Sunday, May 26, 2024

A Brewster ambulance visits Sancta Maria Nursing Facility in Cambridge on April 1. (Photo: Marc Levy)

A first-of-its-kind universal testing project at Cambridge nursing homes and assisted living centers over the past four days has revealed that six people have died among 203 residents and workers who tested positive. The Cambridge Public Health Department previously knew of only 24 cases and no deaths.

The department said about 950 people out of 1,500 had been tested as of Monday night. City Manager Louis A. DePasquale told city councillors that testing stopped temporarily because the Broad Institute, which is performing the tests, “has pretty much run out of test kits.”  More supplies are expected Thursday or Friday, he said, which will allow testing to resume.

“I am deeply saddened to report these deaths, and extend my deepest sympathies to the family and friends of these individuals,” Chief Public Health Officer Claude Jacob said in a press release Monday night. The announcement of the six deaths did not say whether they were residents or workers at the facilities. But Jacob added: “We know that older adults are at much greater risk for serious illness from Covid-19. That’s why we are currently undertaking surveillance testing at our seven skilled nursing and assisted living facilities so that we can rapidly identify positive cases and break the chain of transmission in these facilities.”

The department had announced Monday morning that 212 people had tested positive and did not disclose any deaths. That announcement also said that the city would provide a breakdown of positive test results for residents and for employees “in the near future.” Later Monday, spokeswoman Susan Feinberg said the breakdown would distinguish instead between Cambridge residents and nonresidents. Feinberg also disclosed that as of Monday not all the residents and workers at all seven long-term care facilities in the city had been tested; she did not say why.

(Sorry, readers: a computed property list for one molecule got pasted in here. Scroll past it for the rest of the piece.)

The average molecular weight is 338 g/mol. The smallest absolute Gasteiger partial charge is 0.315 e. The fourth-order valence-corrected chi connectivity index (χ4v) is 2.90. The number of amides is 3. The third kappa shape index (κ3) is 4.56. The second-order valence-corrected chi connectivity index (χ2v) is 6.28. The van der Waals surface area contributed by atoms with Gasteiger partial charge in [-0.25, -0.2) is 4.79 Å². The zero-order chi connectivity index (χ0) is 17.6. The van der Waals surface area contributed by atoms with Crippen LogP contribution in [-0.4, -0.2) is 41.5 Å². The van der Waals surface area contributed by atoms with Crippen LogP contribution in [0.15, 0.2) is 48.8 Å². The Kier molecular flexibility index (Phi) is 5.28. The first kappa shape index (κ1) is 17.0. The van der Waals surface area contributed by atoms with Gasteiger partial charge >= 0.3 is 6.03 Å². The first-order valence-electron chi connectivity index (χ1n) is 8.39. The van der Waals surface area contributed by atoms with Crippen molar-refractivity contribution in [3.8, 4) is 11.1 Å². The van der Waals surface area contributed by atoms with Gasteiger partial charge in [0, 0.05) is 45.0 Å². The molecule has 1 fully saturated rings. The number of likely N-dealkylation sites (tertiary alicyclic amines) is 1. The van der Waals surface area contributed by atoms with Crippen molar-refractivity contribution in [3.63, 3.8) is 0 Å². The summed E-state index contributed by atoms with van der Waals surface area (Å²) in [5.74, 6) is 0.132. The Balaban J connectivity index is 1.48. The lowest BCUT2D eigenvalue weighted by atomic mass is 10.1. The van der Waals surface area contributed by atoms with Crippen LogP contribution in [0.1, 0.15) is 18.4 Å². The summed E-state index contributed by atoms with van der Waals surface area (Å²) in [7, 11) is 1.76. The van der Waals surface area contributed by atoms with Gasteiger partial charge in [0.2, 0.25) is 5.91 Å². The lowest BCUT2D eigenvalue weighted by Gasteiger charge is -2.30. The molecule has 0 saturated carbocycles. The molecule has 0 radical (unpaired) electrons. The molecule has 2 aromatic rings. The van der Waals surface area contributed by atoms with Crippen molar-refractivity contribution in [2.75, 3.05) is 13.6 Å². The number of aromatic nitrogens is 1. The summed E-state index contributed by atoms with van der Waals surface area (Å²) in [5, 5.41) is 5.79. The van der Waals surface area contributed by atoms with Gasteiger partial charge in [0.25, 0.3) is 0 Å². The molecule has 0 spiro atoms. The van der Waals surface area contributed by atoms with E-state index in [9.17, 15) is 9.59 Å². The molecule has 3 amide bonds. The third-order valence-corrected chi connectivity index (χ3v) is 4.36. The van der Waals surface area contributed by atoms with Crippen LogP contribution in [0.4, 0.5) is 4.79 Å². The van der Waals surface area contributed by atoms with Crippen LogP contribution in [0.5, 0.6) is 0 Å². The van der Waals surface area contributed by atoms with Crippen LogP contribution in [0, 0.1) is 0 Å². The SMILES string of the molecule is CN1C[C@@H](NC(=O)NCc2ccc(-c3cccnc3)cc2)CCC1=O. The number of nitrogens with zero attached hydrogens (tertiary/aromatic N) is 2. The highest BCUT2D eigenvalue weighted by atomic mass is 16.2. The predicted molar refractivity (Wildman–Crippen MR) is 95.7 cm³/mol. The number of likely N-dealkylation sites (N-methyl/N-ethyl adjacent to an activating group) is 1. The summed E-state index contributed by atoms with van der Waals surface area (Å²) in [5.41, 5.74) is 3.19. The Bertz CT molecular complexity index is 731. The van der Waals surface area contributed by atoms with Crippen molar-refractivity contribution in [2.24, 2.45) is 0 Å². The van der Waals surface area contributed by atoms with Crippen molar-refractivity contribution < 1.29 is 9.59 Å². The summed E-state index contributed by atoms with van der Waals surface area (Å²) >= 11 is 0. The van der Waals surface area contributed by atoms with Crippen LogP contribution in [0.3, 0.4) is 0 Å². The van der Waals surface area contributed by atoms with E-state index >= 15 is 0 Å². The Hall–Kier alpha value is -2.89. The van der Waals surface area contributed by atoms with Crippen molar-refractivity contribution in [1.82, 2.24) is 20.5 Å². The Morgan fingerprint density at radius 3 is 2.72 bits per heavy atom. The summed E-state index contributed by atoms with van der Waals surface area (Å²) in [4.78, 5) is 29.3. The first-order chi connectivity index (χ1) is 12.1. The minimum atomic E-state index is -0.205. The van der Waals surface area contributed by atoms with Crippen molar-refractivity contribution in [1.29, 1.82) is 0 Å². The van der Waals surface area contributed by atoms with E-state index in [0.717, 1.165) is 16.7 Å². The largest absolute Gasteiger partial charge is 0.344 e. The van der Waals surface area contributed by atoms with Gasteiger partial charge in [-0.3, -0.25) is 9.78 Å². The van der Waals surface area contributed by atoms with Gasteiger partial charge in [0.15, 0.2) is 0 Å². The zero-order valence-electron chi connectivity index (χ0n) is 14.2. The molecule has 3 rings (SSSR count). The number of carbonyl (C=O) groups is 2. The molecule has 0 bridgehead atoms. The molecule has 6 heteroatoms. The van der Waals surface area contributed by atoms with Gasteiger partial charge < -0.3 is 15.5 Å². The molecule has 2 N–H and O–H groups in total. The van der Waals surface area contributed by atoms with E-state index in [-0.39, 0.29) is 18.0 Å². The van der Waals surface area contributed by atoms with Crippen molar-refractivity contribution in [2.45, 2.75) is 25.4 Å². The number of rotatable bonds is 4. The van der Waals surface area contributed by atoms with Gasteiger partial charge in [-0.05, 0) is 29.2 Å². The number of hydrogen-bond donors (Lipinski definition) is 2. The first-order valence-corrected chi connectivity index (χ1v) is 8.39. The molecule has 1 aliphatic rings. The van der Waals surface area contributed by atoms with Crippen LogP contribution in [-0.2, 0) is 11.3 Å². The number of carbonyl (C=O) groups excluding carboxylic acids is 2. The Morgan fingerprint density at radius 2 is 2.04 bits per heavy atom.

Feinberg said the department would not provide the number or identity of nursing homes and assisted living centers where there has been at least one person who tested positive, or where there is a cluster of cases.

The department also announced that it made an error in reporting that a cumulative total of 256 Cambridge residents outside of long-term-care facilities had tested positive for coronavirus as of Sunday. The 256 figure is the correct one for Monday, it said. There was no explanation of the reason for the mistake.

The plan

The department and the Broad Institute, a research center affiliated with Harvard University and the Massachusetts Institute of Technology, collaborated to test every resident and employee at the long-term care facilities regardless of whether they had symptoms of the virus. Testing began Thursday. The plan was to test each resident and employee twice, three days apart, but that lack of test kits will delay the second round.

To ensure that all the facilities allowed the testing, top officials issued an order to comply under the public health emergency declared last month.

Scientists estimate that as many as 40 percent of people who are infected with coronavirus do not have symptoms and some of them could infect others. The Massachusetts Department of Public Health, which is testing all residents – but not workers – in nursing homes where there has been an outbreak, has found many infected residents with no symptoms in some homes.

Testing everyone regardless of symptoms is the best way to know the true prevalence of the virus, the local health department said. The announcement said the health department is working with the facilities where there are infections to house residents with Covid-19 apart from those who are not infected and provide “strategies for crisis staffing” identified by the Centers for Disease Control and Prevention (CDC). Those measures include allowing employees who test positive to return to work and care for infected residents or even residents who don’t have the virus if the workers wear protective gear.

This post was updated April 13, 2020, to add updated figures from the Cambridge Public Health Department and comment from the city manager.